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  7. I love Sheryl Sandberg, I’ve been (trying) to read Lean In, so far (30 pages in) it’s very good and there are a lot of things she says that are so true about women. For instance, the “imposter syndrome” is when women feel like they are not good enough for the position they are in or the position they are going for, even though in reality they are highly capable. I know you are smart (just look at your wonderful blog!), and I understand it is the difficulties at home which is why you are my hero for admitting, ‘that you cannot do anymore than what you’re doing.’ We put so much pressure on ourselves to do more, but sometimes it is just better to be at peace with what you are doing and with what you have. When you add that extra bit onto your life, sometimes it goes smashing into pieces and you no longer enjoy any of it. This is such a beautiful post for its rawness and candour. I am really enjoying your blog. Thank you for the inspiration and sharing with #StayClassyMama!

    Liked by 1 person

  8. Love your honesty and the quotes. We must always say no if we don’t want to take on extra work (or work). I know that’s easier said than done at times. Looking after our mental wellness/wellbeing through our blogging is priceless. We are carers for little people, big people and ourselves!
    It’s so important to have a creative outlet as this is another way of giving something back to ourselves.
    Just like “success”, ambition can mean so many things, but we have to define it ourselves rather than letting others define it for us. As my Dad told me the other day, “Only you know about what’s really going on in your life” so others really can’t judge you. Looking forward to reading more of your posts x #brilliantblogposts

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  9. I agree with susiesurbanite – you are a success already and do not have to prove it to anyone other than maybe yourself. You are dealing with so much and then it sounds as though you are constantly beating yourself up with no praise! I think looking after your own mental and physical health is a priority and not a luxury. I was ‘doing it all’ as a half gp/halfmum and when I caught pneumonia my world stopped turning for a few months and I was forced to reevaluate my life and start thinking of ways to protect myself, look after myself and nurture myself as a mum so I could be there for my children but not put myself at risk of burnout- do not feel guilty for not pushing yourself further with your work- the children will only be little for so long and that will go in a flash. You are amazing in what you write- be proud of what you have achieved on these pages and in real life! I hope this does not sound patronising I did not mean it to be at all!!! None of us have it sorted we just think everyone else does!!! 😉 Lou at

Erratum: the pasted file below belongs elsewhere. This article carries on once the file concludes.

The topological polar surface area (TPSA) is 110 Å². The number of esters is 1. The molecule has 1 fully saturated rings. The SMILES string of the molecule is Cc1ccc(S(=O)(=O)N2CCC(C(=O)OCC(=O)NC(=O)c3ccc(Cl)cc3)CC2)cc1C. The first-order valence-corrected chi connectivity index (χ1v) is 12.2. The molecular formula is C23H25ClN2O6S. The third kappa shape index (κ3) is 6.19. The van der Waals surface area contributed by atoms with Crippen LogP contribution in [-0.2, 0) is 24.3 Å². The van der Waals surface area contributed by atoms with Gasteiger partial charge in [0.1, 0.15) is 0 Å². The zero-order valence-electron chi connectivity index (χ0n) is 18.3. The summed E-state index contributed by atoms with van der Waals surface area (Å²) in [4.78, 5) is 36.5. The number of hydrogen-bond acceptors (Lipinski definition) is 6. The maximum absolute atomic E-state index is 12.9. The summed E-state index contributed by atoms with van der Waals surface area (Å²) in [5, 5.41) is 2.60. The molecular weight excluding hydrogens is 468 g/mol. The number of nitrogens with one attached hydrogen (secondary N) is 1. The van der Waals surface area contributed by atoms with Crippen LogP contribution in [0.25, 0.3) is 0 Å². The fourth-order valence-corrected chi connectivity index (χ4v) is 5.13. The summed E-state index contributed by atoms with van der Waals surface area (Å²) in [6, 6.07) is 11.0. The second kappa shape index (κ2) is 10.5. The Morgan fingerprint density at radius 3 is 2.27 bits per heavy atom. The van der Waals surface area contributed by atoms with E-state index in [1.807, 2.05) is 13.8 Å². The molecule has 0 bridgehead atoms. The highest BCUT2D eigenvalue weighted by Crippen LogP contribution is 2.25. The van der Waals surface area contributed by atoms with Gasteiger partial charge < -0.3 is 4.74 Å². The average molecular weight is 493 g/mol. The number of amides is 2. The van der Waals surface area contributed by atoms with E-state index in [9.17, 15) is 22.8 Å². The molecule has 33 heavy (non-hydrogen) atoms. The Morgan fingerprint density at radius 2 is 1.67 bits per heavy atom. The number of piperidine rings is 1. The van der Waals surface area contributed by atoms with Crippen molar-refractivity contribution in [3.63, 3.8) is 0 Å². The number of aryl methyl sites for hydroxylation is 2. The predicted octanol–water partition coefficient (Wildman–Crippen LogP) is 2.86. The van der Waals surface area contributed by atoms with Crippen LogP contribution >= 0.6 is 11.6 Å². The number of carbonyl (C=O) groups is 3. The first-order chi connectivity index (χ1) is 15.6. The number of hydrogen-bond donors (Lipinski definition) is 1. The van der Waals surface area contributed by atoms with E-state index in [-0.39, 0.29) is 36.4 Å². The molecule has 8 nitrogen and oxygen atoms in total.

10. What an honest post and one I can relate too. I work full time and have been in the same job for 7 years. I can do it standing on my head but the job offers me flexibility which is what I need being a mum of a 2 year old. Unfortunately if I were to look at another job with promotion, it would put too much pressure on me and that flexibility may not be there anymore…. #fortheloveofBLOG


  11. Oh my goodness! You write SO well. And thank you so much for such an honest post as you have put into words what I couldn’t express. My situation is obviously different but my sentiments are the same. But you are juggling SO much – you are doing an amazing job. And this dangerous word ‘should’ needs to be banned from our vocabulary I think. Learning to say ‘I can’t and I won’t right now’ is the key to moving forward. Don’t be hard on yourself. A person shouldn’t be measured on their career title but on who they are. #fortheloveofBLOG

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  12. I’ve waged the same war with myself many times but I did decide to push myself and I was promoted. I worked longer hours and I stretched myself so thin that I near enough had a nervous breakdown. After that I valued my easy job and realise that it is a means to an end (paying bills) whilst my children are young. When they are grown up, there will be plenty of time for me and my ambition. I think you should give yourself a break, you are obviously juggling a lot and being there for your kids and providing for them is not doing ‘nothing’ with your life. We are always our own worst critics though aren’t we. I’m sure you are doing an amazing job. Thanks for linking up on #fortheloveofBLOG x


  13. Really enjoyed this post!! Thank you for being so honest and transparent it is so refreshing to see that in writing. The only person that places a time limit on life or career milestones is society, you get to show them whose boss! Good luck with everything!

    Liked by 1 person

  14. Ambition is truly our reason to be alive. I hope we can all find our path and latch on to it like our minds have negatively latched on previously. People with mental health issues like us can be so much more powerful than the average! Just think, we can function with 50% or more of our brain worrying, scared, and alone. Imagine how you or I could be with 100% of our beings back to ourselves! Lets do it!

    Liked by 1 person